Claremont trial: Victim's silver Guess watch provides timeline of killing
The Claremont serial killer's second victim was "upset" and "sad" on the night she disappeared from a popular Perth entertainment strip, a court has heard.
Never-before-seen footage of Jane Rimmer's final hours were played in the trial of her accused killer Bradley Robert Edwards, 51.
The Telstra technician denies murdering Sarah Spiers, Ms Rimmer and Ciara Glennon in the mid-1990s.
Grainy security videos captured Ms Rimmer, a childcare worker, smiling and talking to friends outside nightclubs in Claremont on the evening of June 8, 1996.
Her friend and colleague Lynda Donovan, 49, revealed the 23-year-old was drunk and feeling down that night.
"She was just really sad and saying that she was ugly, fat and all those sort of things," Ms Donovan said.
"I was just trying to comfort her and say that wasn't true."
Ms Donovan said she and her friends left the Continental Hotel to catch a taxi home but Ms Rimmer wanted to stay out.
They got the driver to turn past the pub, and saw the 23-year-old on her own, leaning against a pole outside.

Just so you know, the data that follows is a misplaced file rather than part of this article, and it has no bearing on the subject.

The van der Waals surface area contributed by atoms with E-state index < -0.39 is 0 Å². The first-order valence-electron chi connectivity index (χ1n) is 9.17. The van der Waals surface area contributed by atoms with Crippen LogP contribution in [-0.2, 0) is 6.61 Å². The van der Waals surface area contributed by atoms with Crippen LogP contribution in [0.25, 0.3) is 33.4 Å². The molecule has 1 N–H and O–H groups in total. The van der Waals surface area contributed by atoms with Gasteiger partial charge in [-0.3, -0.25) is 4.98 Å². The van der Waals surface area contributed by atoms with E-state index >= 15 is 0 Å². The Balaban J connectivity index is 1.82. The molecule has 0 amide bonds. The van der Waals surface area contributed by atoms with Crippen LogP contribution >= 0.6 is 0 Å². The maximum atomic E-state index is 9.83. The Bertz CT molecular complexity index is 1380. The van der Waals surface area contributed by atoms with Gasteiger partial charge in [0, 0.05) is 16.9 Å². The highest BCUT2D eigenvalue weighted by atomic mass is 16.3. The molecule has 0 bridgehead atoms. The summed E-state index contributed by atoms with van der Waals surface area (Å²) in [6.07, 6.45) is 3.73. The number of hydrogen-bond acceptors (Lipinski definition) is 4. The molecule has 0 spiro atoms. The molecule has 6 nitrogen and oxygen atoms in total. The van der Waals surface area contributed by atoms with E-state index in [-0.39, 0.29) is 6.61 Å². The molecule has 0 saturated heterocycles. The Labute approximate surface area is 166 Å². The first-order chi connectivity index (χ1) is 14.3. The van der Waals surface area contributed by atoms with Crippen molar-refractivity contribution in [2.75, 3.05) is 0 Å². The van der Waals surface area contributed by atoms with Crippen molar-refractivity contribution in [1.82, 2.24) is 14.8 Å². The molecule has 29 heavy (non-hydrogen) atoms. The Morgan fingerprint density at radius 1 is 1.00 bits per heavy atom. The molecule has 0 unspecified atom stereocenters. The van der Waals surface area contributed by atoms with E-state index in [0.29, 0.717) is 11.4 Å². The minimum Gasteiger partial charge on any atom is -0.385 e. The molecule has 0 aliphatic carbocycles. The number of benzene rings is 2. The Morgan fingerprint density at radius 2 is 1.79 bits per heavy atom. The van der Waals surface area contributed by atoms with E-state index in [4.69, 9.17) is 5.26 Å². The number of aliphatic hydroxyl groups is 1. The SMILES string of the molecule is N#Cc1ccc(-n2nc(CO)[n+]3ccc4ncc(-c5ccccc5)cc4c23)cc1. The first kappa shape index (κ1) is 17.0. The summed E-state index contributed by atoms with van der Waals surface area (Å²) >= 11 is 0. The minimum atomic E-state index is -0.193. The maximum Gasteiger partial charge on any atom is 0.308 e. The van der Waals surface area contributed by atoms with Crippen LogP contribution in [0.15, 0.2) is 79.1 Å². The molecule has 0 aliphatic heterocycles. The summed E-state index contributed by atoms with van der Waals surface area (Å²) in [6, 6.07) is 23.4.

Ms Donovan wound down the window and said "get in the taxi", but Ms Rimmer "shook her head and turned away".
That's the last time she saw her friend.
CCTV captured Ms Rimmer's lonely last moment outside the hotel, looking down at her watch at 12:04am.
The rotating camera turned away for about 35 seconds, and when it returned, she was gone.
The court heard police failed to positively identify confessed rapist Bradley Edwards in any security footage from the Claremont area on the nights the women vanished.
One particular recording showed a dark haired, broad shouldered man approaching the counter of a BP service station in Nedlands at 7:06pm on the evening of Ciara Glennon's disappearance.
Prosecutor Carmel Barbagallo said the poor quality of the footage means you can neither confirm nor rule out Edwards as the mystery man.
But that video may never be seen outside the courtroom after Justice Stephen Hall declined to release it to the media, as it isn't a confirmed sighting.
The trial also heard stunning details about the chance discovery of Jane Rimmer's watch hours after her disappearance.
Paul Langenbach, 43, said he was horse riding in Wellard around 2pm on June 9, 1996 when, for some reason, his horse got "spooked" and threw him to the ground.
He looked down and found the silver Guess watch, clueless to the fact the murdered woman was lying in bush just metres away.
Mr Lagenbach said he took the watch home, and only made the connection to Ms Rimmer after her body was found in August that year.